Another New Year. We made it, despite the ominous predictions of the Mayans and challenges that seemed insurmountable. We have a whole year to put four new numbers at the end of every month and day — 2013 is here to stay.
As the hours tick away and we realize there is no turning back to a year gone by, we may spend time reflecting on the past for all the greatness or demands that became part of our personal history. How much time should we reflect on what was and what might of been?
We put a lot of pressure on ourselves and others as we leap ahead into the first day of a new year. Though the date is only a marker in time, it brings significance to recall where we have been and where we want to go. We are conditioned to set goals, broadcast resolutions, make commitments. We are all lined up in business to start our annual sprint toward revenue targets, profits and sales quotas. Departments and executives lay out the vision and business plan. We stand and cheer as we round the corner and “pass go” to do it all again. We give ourselves and others another year to achieve great success.
Yet it can be hard to forget some of our nagging challenges and failures of the past 365 days. The reflection of what we did not accomplish can cloud our view of what lies ahead. Obsessive reflection deters progress. Could have, would have, should have really needs to be can, will and shall in the coming year.
We are all moving forward, together! The earth is rotating and time is passing. We can not stop our momentum. Some may want to slow the inevitable; however, there is not a time machine to take us back. If we continually reflect on the better days of the past, we will miss the turns we need to take in the future. We will be left behind. It happens to very successful businesses and leaders as they get mired in their own greatness and fail to see what lies ahead.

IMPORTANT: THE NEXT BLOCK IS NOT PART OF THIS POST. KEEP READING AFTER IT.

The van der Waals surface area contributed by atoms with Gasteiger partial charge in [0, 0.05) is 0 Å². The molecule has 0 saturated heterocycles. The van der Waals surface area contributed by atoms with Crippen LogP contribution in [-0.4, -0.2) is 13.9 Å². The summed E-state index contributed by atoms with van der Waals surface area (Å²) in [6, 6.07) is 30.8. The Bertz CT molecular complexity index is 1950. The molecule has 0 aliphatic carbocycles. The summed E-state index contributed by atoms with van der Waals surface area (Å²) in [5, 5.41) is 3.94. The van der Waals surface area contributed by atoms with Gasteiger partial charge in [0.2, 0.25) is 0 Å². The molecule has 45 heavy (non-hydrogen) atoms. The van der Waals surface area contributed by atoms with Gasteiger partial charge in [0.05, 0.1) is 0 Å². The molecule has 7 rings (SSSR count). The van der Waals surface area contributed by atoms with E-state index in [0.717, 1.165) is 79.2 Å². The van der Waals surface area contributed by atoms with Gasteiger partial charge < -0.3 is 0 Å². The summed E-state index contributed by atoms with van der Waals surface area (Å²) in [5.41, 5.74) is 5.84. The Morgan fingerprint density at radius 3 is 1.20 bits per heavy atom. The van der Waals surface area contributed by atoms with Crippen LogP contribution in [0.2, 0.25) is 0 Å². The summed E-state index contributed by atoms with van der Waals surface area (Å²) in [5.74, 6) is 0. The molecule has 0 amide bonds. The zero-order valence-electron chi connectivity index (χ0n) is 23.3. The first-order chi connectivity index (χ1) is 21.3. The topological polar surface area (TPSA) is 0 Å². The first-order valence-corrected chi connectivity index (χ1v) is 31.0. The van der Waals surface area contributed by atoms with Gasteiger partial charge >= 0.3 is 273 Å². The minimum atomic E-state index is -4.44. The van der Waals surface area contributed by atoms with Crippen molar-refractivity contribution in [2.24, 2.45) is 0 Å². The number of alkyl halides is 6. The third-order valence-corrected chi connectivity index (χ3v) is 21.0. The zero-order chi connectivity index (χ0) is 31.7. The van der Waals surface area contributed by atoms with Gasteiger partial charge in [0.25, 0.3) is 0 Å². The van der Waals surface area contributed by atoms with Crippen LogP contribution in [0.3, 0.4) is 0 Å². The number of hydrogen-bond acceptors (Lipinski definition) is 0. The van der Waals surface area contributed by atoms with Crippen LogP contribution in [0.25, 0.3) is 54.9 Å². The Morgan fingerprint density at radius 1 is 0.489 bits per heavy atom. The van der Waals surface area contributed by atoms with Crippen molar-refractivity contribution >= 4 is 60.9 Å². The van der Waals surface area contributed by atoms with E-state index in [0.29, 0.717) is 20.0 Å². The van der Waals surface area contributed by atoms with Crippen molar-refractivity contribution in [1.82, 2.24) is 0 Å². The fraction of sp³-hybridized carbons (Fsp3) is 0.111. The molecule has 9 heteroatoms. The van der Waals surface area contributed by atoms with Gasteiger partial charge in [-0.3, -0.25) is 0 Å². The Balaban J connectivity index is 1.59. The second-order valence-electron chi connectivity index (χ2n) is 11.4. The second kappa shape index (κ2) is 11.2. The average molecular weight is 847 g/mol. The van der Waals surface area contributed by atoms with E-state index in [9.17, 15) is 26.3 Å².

We must focus on what can get done, what we will accomplish in the New Year. Historical performance gives guidelines of the best path forward. At every fork, we need to turn to previous decisions and analyze how well we executed on each task or goal to determine the reality of which turn we take in the future. We don’t drive always looking in the rear view mirror. Watching what is behind, does not allow us to focus on what’s ahead — in life or in business.
Memories serve great purpose. Predicting the future requires history. It is important to use past performance, decisions, data, research to better predict future outcomes. It does not mean we should get buried in our past or mesmerized by our own reflection so that we fail to see the path forward.
We should all take time to reflect – briefly. Use our past to build our map to the future. Know our goals. It’s time to move ahead. The 2012 bus is leaving the station. The calendar tells us so.
As we move forward into 2013 with celebratory optimism, it is up to everyone to make choices that make us better and more prosperous. Hope burns eternal. So, clink that glass half full and let the confetti fly! One thing is absolute, 2013 is here to stay.
Happy New Year!
Jamie Glass, CMO & President of Artful Thinkers and Managing Director of Sales & Marketing Practice at CKS Advisors.
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